NEW YORK–Art has once again come to the aid of the Armenian Cause–this time in the form of a play called Beast on the Moon. The beautiful and gripping story by Richard Kalinoski–about two survivors who settle in the United States and seek to start a family in the wake of the genocide of their past–powerfully discloses the true nature of the events of 1915.
The play–honored by the American Theatre Critics Association in 1996–has been performed in 16 nations–translated into 11 languages–and won more than 40 awards around the world.
Producers of the developing New York production of Kalinoski’s play are now aiming the work at Broadway in 2005. On November 12–in New York City–producer David Grillo of Stillwater Productions–spoke at a workshop meant to attract the remaining investors needed to stage Beast on the Moon this spring.
The American play about Armenian immigran’s still dealing with the shadows of the 1915 Armenian genocide–even as they face hope and opportunity in their new home in Milwaukee–"is an absolutely universal tale of love as a healing tool in the aftermath of wartime loss," remarked Grillo.
Armenian-Americans will be doubly compelled to see this play. On a purely human level–the audience must grapple with the complexity of how love enables the most deeply unexpressed feelings to emerge and be potentially healed–while an Armenian audience will connect with the pathos of what many grandparents and great-grandparents endured as they struggled to construct a life in the aftermath of witnessing the vicious destruction of their families.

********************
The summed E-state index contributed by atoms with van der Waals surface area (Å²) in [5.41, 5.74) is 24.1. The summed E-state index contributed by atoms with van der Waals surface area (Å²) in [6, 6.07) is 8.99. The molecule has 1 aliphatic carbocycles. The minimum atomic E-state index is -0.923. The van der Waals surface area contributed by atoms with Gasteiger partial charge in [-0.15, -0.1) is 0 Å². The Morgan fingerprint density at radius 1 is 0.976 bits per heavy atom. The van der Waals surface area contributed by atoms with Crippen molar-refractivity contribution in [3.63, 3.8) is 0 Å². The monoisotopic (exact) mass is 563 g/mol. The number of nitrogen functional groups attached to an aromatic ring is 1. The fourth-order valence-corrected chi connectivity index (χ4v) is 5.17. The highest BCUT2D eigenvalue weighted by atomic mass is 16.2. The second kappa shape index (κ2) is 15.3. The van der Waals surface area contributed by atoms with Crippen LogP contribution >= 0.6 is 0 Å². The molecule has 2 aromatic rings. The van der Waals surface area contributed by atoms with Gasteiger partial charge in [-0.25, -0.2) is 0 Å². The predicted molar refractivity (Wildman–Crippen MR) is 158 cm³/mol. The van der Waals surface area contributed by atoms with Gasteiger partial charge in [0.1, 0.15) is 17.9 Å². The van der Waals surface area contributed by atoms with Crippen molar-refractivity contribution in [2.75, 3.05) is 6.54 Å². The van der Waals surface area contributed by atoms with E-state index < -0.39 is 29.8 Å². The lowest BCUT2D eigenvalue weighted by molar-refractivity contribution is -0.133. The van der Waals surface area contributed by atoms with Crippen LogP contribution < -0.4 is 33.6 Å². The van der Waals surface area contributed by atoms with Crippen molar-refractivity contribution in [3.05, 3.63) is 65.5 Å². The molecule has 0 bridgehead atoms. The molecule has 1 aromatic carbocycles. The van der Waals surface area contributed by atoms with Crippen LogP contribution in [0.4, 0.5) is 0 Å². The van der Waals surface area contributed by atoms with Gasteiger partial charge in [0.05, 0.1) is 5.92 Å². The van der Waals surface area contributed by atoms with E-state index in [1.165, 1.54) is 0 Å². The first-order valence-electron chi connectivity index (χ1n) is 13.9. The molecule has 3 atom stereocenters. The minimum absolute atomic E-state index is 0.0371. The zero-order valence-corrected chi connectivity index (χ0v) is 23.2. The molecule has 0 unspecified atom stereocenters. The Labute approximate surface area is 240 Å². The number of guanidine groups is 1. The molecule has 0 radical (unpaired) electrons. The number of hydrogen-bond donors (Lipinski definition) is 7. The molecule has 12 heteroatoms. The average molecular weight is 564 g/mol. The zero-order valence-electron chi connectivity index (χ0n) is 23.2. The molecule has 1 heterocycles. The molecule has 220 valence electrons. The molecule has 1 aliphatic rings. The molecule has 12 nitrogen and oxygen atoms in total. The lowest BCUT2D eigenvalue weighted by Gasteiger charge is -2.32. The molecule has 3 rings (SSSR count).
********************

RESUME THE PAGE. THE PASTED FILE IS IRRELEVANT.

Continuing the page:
The work–billed as "a love story–and an American immigrant story," is set in 1921 Milwaukee–Wisconsin. Mr. Aram Tomasian first greets Mrs. Seta Tomasian as a fifteen year-old girl–who has been rescued from Armenia to live as his mail-order bride. As these two very different people go through twelve years of marriage–they confront the challenge of merging their opposite approaches to managing grief. Seta–open and talkative–strives to deal with the loss of her family by sharing with her husband. Fiercely determined to replace his slaughtered family by producing children of his own–Aram is quiet and brooding. Because of the starvation she experienced as a refugee–Seta is unable to bear children. Their relationship comes to an impasse; yet through the darkest momen’s–it is clear that the marriage is infused with deep love and need for one another.
The couple befriends a young Italian orphan boy–whom Seta has welcomed in her home and Aram grows to love. By the play’s end–Aram sheds some of his rigidity–and thanks to his extraordinary young wife–discovers the possibility of happiness.
By supporting this play–Armenian-Americans will participate in a form of activism guaranteed to be deeply enriching on many levels. Members of the audience will reflect on how love enables traumatized individuals to regenerate their lives through building a family–while they will learn about one of the greatest injustices of the twentieth century.
"So much appeals to me about Beast that it is hard to find a place to begin," Grillo previously told Playbill On-Line. "It is an extraordinarily challenging drama with a surprising number of well-earned laughs. The play takes its audiences through an emotional cataclysm and delivers them–at its finish–to joyful redemption. I don’t like plays that ask me to jump through emotional hoops and then leave me beaten up by the side of the road. Beast is redemptive. The journey is hard–but one for which the audience is enormously grateful."
To learn more about Beast on the Moon–visit www.playbill.com/index.php. For those interested in possibly investing in its Broadway production–contact the producer David Grillo at 212-541-4502 or at email@example.com.